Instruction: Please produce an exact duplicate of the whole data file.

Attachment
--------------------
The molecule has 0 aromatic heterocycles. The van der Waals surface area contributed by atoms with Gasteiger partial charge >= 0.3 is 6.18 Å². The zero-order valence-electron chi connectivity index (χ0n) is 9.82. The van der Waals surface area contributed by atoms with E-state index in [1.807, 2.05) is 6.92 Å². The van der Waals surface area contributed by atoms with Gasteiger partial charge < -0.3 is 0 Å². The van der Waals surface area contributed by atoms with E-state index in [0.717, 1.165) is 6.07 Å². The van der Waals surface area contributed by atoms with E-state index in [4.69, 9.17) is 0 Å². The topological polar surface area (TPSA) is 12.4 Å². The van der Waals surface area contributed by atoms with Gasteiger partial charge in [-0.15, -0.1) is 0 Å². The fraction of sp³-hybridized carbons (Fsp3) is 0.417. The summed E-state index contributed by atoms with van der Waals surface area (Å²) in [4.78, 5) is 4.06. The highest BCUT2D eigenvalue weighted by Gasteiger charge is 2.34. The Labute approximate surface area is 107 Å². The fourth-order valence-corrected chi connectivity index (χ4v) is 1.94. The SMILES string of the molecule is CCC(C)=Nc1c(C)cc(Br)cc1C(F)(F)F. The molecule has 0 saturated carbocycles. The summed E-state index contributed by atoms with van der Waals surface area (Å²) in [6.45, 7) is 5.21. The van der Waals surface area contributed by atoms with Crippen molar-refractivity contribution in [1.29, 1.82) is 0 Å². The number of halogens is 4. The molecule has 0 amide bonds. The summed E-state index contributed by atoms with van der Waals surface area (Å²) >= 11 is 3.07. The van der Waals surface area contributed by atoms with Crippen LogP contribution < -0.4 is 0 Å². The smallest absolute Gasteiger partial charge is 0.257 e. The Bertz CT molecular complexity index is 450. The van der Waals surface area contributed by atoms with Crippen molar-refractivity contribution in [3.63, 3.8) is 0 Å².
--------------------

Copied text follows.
The molecule has 0 aromatic heterocycles. The van der Waals surface area contributed by atoms with Gasteiger partial charge >= 0.3 is 6.18 Å². The zero-order valence-electron chi connectivity index (χ0n) is 9.82. The van der Waals surface area contributed by atoms with E-state index in [1.807, 2.05) is 6.92 Å². The van der Waals surface area contributed by atoms with Gasteiger partial charge < -0.3 is 0 Å². The van der Waals surface area contributed by atoms with E-state index in [0.717, 1.165) is 6.07 Å². The van der Waals surface area contributed by atoms with E-state index in [4.69, 9.17) is 0 Å². The topological polar surface area (TPSA) is 12.4 Å². The van der Waals surface area contributed by atoms with Gasteiger partial charge in [-0.15, -0.1) is 0 Å². The fraction of sp³-hybridized carbons (Fsp3) is 0.417. The summed E-state index contributed by atoms with van der Waals surface area (Å²) in [4.78, 5) is 4.06. The highest BCUT2D eigenvalue weighted by Gasteiger charge is 2.34. The Labute approximate surface area is 107 Å². The fourth-order valence-corrected chi connectivity index (χ4v) is 1.94. The SMILES string of the molecule is CCC(C)=Nc1c(C)cc(Br)cc1C(F)(F)F. The molecule has 0 saturated carbocycles. The summed E-state index contributed by atoms with van der Waals surface area (Å²) in [6.45, 7) is 5.21. The van der Waals surface area contributed by atoms with Crippen molar-refractivity contribution in [1.29, 1.82) is 0 Å². The number of halogens is 4. The molecule has 0 amide bonds. The summed E-state index contributed by atoms with van der Waals surface area (Å²) >= 11 is 3.07. The van der Waals surface area contributed by atoms with Crippen LogP contribution < -0.4 is 0 Å². The smallest absolute Gasteiger partial charge is 0.257 e. The Bertz CT molecular complexity index is 450. The van der Waals surface area contributed by atoms with Crippen molar-refractivity contribution in [3.63, 3.8) is 0 Å².